For its part, the FSA said that the Hawla massacres were a clear sign that the Anan plan was "dead".
Even before any meeting takes place in Paris, the Friends of Syria group has called for the creation of a military coalition outside the UN Security Council to wage attacks against Syrian government forces. It called on Syrian opposition fighters to launch "organised strikes" against the Syrian regime and its key figures.
In a related development, the mufti of Saudi Arabia said that giving money to the Free Syrian Army was now "a religious duty".
Anwar Al-Benni, head of the Syrian Centre for Legal Studies, said that the recent massacres may not be the regime's last crime against humanity. The massacres in Hawla were not an aberration, he said, but were part of a pattern documented by Syrian activists for more than a year.
The first such massacres were committed in the town of Deraa, where 160 civilians were killed one year ago while attempting to bring food to help the besieged population of the town. Other massacres followed in Karm Al-Zeitoun near Homs, Al-Latamna near Hama, Tel Refaat near Halab, and Basr Al-Harir near Deraa.
Over recent months, the Syrian regime has had trouble maintaining its control over much of the country, and as a result of a surge in the number of defectors to the Free Syrian Army, parts of some Syrian cities are now outside the government's control.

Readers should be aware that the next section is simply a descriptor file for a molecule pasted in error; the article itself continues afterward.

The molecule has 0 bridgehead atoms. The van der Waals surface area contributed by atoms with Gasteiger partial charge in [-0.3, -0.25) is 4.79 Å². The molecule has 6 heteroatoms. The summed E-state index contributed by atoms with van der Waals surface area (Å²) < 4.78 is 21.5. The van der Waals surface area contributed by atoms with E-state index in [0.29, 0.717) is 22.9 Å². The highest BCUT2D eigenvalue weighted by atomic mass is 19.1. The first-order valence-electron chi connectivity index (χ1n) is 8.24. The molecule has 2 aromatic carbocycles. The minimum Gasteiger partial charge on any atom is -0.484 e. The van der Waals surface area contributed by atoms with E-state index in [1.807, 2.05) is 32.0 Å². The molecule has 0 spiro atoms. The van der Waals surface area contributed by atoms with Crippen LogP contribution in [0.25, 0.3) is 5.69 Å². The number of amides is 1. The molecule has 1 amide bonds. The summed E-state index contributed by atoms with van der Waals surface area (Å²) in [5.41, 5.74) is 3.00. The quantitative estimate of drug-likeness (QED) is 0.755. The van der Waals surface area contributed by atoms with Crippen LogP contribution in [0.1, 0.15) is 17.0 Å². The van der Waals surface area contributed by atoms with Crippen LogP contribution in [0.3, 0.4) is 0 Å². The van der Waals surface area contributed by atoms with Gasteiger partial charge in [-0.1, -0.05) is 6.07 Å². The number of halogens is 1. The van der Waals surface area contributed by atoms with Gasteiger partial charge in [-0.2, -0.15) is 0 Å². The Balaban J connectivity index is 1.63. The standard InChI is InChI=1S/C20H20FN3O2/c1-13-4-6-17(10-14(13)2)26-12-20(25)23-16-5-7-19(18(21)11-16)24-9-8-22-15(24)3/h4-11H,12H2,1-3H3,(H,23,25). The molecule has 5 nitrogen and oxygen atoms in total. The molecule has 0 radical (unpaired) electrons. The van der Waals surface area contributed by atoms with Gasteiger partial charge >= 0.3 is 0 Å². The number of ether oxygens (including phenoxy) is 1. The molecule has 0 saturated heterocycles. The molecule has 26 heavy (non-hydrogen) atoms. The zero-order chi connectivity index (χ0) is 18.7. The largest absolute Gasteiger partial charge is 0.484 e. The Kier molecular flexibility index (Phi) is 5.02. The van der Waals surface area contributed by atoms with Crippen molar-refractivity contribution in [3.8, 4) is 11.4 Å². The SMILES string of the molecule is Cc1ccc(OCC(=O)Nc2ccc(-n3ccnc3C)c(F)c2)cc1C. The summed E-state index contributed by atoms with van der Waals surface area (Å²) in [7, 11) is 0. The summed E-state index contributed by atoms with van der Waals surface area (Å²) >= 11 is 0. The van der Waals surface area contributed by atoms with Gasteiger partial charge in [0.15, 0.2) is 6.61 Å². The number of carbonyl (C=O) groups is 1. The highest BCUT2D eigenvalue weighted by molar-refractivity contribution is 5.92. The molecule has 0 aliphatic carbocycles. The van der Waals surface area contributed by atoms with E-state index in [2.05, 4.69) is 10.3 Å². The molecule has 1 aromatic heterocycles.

Army and police forces are unable to enter many villages and towns, especially at night, and it is for this reason that the Syrian army and police units have been firing from afar at residential areas using heavy artillery, with the death toll rising because of their change in tactics.
Some observers now say that civil war cannot be far off in Syria, as over the last few months massacres have been reported in anti-regime Sunni villages that are located close to pro-regime Alawite villages or army and police barracks, bringing sectarian tensions in the country to unprecedented levels.
Since former UN secretary-general Kofi Anan launched his plan to bring peace to Syria earlier this year, more than 1,000 civilians have been killed, including dozens of women and children. Though 276 international observers are now deployed in the country, the violence is far from over.
Anan is said to be planning a trip to Syria in a last- minute effort to dissuade the government from using heavy weaponry against civilians, also asking it to release the thousands of detainees who are now being held without trial.
He is also said to be planning to urge the authorities to legalise demonstrations and to open a dialogue with the opposition.
UN officials, however, are not optimistic about this new approach, and the Syrian opposition has told the UN observers that the regime will not desist from its practices without the clear threat of force.
Hazem Nahar, a member of the opposition Democratic Forum, said that the regime was aware that any genuine implementation of the Anan plan would bring its rule to an end.
"If the international observers wish to persuade the regime to implement the Anan plan in full, they must persuade it that it would be safe if it gives up power, which neither the observers nor anyone else can do," Nahar said.
The opposition believes that the survival of the Syrian regime poses a grave threat to the country, since the longer the present situation continues, the closer the country will be to civil war.
Some Syrian opposition groups that formerly opposed foreign military intervention are now sending out hints that this may now be the only option.